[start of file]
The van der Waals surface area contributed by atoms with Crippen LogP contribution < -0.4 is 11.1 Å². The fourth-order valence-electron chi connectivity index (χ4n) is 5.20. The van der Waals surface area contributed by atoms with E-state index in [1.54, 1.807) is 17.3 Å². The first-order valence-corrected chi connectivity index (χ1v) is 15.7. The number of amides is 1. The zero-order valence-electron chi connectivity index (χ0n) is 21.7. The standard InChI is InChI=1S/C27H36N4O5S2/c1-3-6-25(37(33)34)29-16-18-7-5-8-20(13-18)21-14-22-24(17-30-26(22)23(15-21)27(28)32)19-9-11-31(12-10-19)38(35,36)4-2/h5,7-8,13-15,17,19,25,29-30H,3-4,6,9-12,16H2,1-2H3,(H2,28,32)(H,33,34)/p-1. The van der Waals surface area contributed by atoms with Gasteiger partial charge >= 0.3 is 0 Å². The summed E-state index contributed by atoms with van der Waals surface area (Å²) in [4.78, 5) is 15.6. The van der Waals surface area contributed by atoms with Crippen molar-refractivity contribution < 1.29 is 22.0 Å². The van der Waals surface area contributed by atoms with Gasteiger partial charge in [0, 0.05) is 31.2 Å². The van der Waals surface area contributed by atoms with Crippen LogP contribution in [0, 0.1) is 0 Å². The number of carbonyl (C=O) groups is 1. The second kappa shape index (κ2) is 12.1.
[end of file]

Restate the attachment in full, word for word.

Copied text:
The van der Waals surface area contributed by atoms with Crippen LogP contribution < -0.4 is 11.1 Å². The fourth-order valence-electron chi connectivity index (χ4n) is 5.20. The van der Waals surface area contributed by atoms with E-state index in [1.54, 1.807) is 17.3 Å². The first-order valence-corrected chi connectivity index (χ1v) is 15.7. The number of amides is 1. The zero-order valence-electron chi connectivity index (χ0n) is 21.7. The standard InChI is InChI=1S/C27H36N4O5S2/c1-3-6-25(37(33)34)29-16-18-7-5-8-20(13-18)21-14-22-24(17-30-26(22)23(15-21)27(28)32)19-9-11-31(12-10-19)38(35,36)4-2/h5,7-8,13-15,17,19,25,29-30H,3-4,6,9-12,16H2,1-2H3,(H2,28,32)(H,33,34)/p-1. The van der Waals surface area contributed by atoms with Gasteiger partial charge >= 0.3 is 0 Å². The summed E-state index contributed by atoms with van der Waals surface area (Å²) in [4.78, 5) is 15.6. The van der Waals surface area contributed by atoms with Crippen molar-refractivity contribution < 1.29 is 22.0 Å². The van der Waals surface area contributed by atoms with Gasteiger partial charge in [0, 0.05) is 31.2 Å². The van der Waals surface area contributed by atoms with Crippen LogP contribution in [0, 0.1) is 0 Å². The number of carbonyl (C=O) groups is 1. The second kappa shape index (κ2) is 12.1.